We fix the coefficients as follows. First we demand that at so we may consider instead a new Taylor series around , which implies . Next we require that the two solutions for have a branch point at a prescribed location, , which fixes . Finally we use the freedom to rescale to set , resulting in

(4.2)

For instance, on the first sheet is given by and on the second by . Thus we are matching the topology of the surface, and utilising some geometrical information: the location of the branch point itself.4 We set , the branch point discussed in section 3. With the transformation in place, we convert the expansion (3.1) to a new Taylor expansion in around . In order to see that there are now two sheets, one must convert back to the variable . However for this model we have found that we must go one step further, and sum the series as a Padé approximant in order to achieve good results. Specifically we construct the diagonal Padé approximant in the variable , . As can be seen in panel b) of figure 3 under comparison with the exact results, extends the hydrodynamic expansion onto a second sheet, with remarkable agreement.

Figure 3: Extending the hydrodynamic derivative expansion to a second sheet. The black points in all panels show the exact values, obtained numerically via a standard shooting calculation, and without invoking a derivative expansion. The coloured curves are as follows: Panel a) shows the hydrodynamic Taylor expansion, which converges only up to the branch point shown. Panel b) shows the hydrodynamic expansion summed as a Padé approximant of a complex variable as defined in 4.2, producing two sheets (shown in lime and magenta respectively) which show excellent agreement up to a second branch point. Panels c) & d) show the Padé approximant of a complex variable as defined in 4.3, extending past another branch point and allowing the summed hydrodynamic expansion to describe the real line. The error in the empirically inferred second branch point of panel c) is damped as the real line is approached.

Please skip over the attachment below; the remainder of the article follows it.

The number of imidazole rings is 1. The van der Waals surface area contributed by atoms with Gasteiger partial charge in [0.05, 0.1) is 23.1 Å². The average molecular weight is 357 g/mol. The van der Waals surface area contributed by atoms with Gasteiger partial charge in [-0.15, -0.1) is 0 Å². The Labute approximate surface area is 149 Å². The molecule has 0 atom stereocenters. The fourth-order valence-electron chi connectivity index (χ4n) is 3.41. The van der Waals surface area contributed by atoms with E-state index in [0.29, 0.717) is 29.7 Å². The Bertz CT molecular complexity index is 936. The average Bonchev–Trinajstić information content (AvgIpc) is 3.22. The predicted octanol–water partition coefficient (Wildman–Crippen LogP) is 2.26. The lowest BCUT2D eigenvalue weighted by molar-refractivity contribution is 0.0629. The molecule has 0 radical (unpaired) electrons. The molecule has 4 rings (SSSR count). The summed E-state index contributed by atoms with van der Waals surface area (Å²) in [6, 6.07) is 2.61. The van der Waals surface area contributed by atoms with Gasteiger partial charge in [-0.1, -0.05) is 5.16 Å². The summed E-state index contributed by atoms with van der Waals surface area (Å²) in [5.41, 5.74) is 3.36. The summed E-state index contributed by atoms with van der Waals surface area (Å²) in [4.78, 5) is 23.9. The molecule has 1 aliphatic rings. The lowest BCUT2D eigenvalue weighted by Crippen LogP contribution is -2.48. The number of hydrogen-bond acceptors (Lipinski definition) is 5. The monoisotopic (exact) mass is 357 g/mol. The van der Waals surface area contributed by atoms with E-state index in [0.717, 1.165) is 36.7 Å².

Note however that there is a second branch point preventing us from accessing the real line on the second sheet, and is not sufficient. This is also indicated by a sequence of poles and zeros of in figure 4.

Figure 4: Poles and zeros of the Padé approximant, , which is constructed using the variable (defined in (4.2)) which covers more than one sheet. The outer dotted line corresponds to the original branch point discussed in section 3, whilst the inner dashed line corresponds to another branch point we must conquer to reach the real line, as indicated by the sequence of poles and zeros extending inwards from it, corresponding to the features in the magenta line, panel b) of figure 3.

To pass this second branch point and get back to the real line, we simply repeat the above procedure transforming the variable to a new complex variable ,